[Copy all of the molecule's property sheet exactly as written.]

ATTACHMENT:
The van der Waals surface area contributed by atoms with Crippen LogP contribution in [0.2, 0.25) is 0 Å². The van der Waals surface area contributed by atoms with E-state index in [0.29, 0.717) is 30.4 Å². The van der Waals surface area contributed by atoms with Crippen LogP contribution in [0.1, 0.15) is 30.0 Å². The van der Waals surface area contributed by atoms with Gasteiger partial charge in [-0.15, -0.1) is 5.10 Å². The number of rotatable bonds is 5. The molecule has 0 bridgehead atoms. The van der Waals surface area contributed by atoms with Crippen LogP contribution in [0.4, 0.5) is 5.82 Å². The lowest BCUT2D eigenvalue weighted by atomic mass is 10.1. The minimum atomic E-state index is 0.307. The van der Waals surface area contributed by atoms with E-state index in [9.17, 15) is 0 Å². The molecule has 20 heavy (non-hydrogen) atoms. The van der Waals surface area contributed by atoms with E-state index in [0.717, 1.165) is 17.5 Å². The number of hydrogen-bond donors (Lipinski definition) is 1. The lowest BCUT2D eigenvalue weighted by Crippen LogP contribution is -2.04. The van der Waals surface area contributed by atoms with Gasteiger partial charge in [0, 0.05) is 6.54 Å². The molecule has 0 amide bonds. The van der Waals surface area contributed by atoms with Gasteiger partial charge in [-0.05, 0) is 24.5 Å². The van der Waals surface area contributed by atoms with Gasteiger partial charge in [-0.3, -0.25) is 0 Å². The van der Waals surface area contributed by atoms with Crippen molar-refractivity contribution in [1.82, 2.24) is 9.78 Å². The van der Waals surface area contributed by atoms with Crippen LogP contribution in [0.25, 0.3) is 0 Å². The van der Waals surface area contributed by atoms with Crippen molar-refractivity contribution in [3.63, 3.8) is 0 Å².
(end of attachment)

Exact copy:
The van der Waals surface area contributed by atoms with Crippen LogP contribution in [0.2, 0.25) is 0 Å². The van der Waals surface area contributed by atoms with E-state index in [0.29, 0.717) is 30.4 Å². The van der Waals surface area contributed by atoms with Crippen LogP contribution in [0.1, 0.15) is 30.0 Å². The van der Waals surface area contributed by atoms with Gasteiger partial charge in [-0.15, -0.1) is 5.10 Å². The number of rotatable bonds is 5. The molecule has 0 bridgehead atoms. The van der Waals surface area contributed by atoms with Crippen LogP contribution in [0.4, 0.5) is 5.82 Å². The lowest BCUT2D eigenvalue weighted by atomic mass is 10.1. The minimum atomic E-state index is 0.307. The van der Waals surface area contributed by atoms with E-state index in [9.17, 15) is 0 Å². The molecule has 20 heavy (non-hydrogen) atoms. The van der Waals surface area contributed by atoms with E-state index in [0.717, 1.165) is 17.5 Å². The number of hydrogen-bond donors (Lipinski definition) is 1. The lowest BCUT2D eigenvalue weighted by Crippen LogP contribution is -2.04. The van der Waals surface area contributed by atoms with Gasteiger partial charge in [0, 0.05) is 6.54 Å². The molecule has 0 amide bonds. The van der Waals surface area contributed by atoms with Gasteiger partial charge in [-0.05, 0) is 24.5 Å². The van der Waals surface area contributed by atoms with Gasteiger partial charge in [-0.3, -0.25) is 0 Å². The van der Waals surface area contributed by atoms with Crippen molar-refractivity contribution in [1.82, 2.24) is 9.78 Å². The van der Waals surface area contributed by atoms with Crippen LogP contribution in [0.25, 0.3) is 0 Å². The van der Waals surface area contributed by atoms with Crippen molar-refractivity contribution in [3.63, 3.8) is 0 Å².